North-Central Section - 49th Annual Meeting (19-20 May 2015)

Paper No. 33
Presentation Time: 1:30 PM-5:30 PM


ANDERSON, Nicholas, BENJAMIN, Christopher, COURNEYA, Alex, HANNA, Matthew and LEONARD, Karl W., Anthropology and Earth Science, Minnesota State University Moorhead, 1104 7th Avenue South, Moorhead, MN 56563,

A better understanding of the Tyler Formation in terms of temporal and spatial relationships could lead to improved insights into climate change during ice house conditions, and an improved application of EOR to this formation. The Tyler Formation (Upper Carboniferous: Morrowan) occurs in the subsurface of the Williston Basin of Western North Dakota. Carboniferous rocks like the Tyler in North America that are commonly cyclical which result from sea level changes caused by changing climate conditions in an ice house world. The Tyler contains meter-scale cycles of repeating lithofacies, which can be used to create a sequence stratigraphic framework.

This group has previously focused on the lower part of Tyler, whereas this study examines the entire formation. Examining core samples and well logs of the Tyler Formation along multiple transects from the basin center to the edges has shown cyclical lithofacies patterns repeating throughout the formation. Gamma ray markers in the well logs allows for correlation of cycles in the lower Tyler across much of the basin. There is some uncertainty correlating the lower Tyler to the basin edges because the sandstone bodies near the edge accumulated in possible incised valleys and the gamma ray markers disappear. Correlation of the upper Tyler is also accomplished using gamma ray markers, although cores containing the upper Tyler are less frequent, which also adds a degree of uncertainty to the correlation. Cycles in the lower part of the Tyler are relatively thick (7 to 20 ft.) and begin end with fossiliferous marine shale overlying a paleosol (ancient soil). The cycles in the upper part are thin (3 to 6 feet) and have more limestone and evaporate minerals. We currently interpret this vertical pattern in the Tyler as the result of a long-term climate change in the basin from more humid to drier conditions.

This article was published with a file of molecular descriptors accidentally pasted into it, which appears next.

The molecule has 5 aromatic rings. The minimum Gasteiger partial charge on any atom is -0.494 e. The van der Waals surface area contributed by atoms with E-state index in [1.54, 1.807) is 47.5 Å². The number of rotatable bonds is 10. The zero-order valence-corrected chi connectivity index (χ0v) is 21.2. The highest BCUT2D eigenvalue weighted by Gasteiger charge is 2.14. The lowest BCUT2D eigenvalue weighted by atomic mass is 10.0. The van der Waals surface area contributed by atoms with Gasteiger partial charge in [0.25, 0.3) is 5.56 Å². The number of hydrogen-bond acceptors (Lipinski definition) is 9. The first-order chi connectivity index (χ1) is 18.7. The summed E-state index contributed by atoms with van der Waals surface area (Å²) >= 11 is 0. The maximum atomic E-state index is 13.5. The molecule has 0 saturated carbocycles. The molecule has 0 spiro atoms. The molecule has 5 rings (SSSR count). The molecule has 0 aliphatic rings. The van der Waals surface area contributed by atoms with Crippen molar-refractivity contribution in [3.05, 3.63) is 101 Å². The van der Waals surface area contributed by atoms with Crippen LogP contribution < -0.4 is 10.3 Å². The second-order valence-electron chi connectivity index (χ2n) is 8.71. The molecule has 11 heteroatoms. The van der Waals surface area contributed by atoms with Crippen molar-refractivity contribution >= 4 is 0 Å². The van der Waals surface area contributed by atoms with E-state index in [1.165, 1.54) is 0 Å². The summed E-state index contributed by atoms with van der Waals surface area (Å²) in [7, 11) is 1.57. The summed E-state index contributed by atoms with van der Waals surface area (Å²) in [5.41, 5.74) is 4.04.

Continued refinement the stratigraphic framework will further aid in future studies of fossil distribution patterns of the Tyler Formation, and will provide insight into the climatic conditions of the Carboniferous in the Williston Basin, and will improve the economic development of this formation.